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At least one of the child’s special education teachers must be included in the IEP team, or, when appropriate, a special education provider of the child.

Picture of a special educator helping an elementary-school boy at a computer.The child’s special education teacher has a lot to contribute at the IEP team meeting, including important information and experience about how to educate children with disabilities. Because of his or her training in special education, this teacher can talk about such issues as:

  • how to modify the general education curriculum to help the child learn;
  • the supplementary aids and services that the child may need to be successful in the regular classroom and elsewhere;
  • how to modify testing or to provide the test with individual appropriate accommodations so that the child can show what he or she has learned; and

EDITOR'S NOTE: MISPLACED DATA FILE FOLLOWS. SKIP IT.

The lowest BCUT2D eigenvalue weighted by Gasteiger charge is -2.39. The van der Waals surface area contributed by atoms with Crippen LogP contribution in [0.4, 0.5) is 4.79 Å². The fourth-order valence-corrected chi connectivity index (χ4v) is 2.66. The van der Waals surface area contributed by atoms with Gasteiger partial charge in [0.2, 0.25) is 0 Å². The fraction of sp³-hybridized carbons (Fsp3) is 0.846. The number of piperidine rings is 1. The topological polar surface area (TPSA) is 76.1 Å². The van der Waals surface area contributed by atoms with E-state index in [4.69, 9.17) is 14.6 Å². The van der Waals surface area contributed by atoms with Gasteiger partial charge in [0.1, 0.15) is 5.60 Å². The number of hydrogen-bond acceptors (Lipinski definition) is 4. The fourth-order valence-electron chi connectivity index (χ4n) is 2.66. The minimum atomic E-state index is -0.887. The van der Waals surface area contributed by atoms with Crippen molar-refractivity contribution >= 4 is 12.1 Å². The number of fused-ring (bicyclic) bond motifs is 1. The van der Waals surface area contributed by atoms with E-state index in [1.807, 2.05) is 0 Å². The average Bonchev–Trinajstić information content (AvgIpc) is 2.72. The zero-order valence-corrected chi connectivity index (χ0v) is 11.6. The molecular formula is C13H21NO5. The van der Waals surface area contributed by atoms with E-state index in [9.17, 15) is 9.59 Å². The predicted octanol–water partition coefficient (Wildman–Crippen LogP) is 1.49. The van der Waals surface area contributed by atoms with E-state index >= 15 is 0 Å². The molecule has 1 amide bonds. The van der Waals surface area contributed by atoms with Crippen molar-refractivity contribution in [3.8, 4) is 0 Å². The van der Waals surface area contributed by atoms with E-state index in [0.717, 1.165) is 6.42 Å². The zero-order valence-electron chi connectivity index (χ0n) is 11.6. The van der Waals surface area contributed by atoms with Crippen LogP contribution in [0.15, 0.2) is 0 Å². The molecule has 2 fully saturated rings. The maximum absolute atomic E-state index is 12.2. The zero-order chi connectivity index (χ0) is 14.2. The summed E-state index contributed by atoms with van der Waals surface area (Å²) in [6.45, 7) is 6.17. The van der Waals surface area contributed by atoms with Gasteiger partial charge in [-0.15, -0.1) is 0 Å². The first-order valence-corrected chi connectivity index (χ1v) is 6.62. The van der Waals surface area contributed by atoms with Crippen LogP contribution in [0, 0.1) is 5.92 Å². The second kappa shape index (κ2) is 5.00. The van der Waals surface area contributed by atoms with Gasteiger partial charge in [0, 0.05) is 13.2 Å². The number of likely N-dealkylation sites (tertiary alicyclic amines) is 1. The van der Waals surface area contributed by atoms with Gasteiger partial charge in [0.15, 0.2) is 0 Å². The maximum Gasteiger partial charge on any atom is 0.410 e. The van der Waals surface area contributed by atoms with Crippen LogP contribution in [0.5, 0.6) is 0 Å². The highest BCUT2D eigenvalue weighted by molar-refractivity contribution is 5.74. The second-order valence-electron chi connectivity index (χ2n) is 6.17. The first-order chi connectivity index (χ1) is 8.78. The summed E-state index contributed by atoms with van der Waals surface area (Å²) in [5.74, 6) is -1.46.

• other aspects of individualizing instruction to meet the child’s unique needs.

Beyond helping to write the IEP, the special educator has responsibility for working with the child to implement the IEP. He or she may:

  • work with the child in a resource room or special class devoted to children receiving special education services;
  • team teach with the child’s regular education teacher; and/or
  • work with other school staff, particularly the regular education teacher, to provide expertise about addressing the child’s unique needs.

Obviously, having the special educator at the table is a very important part of writing an appropriate IEP for a child with a disability.

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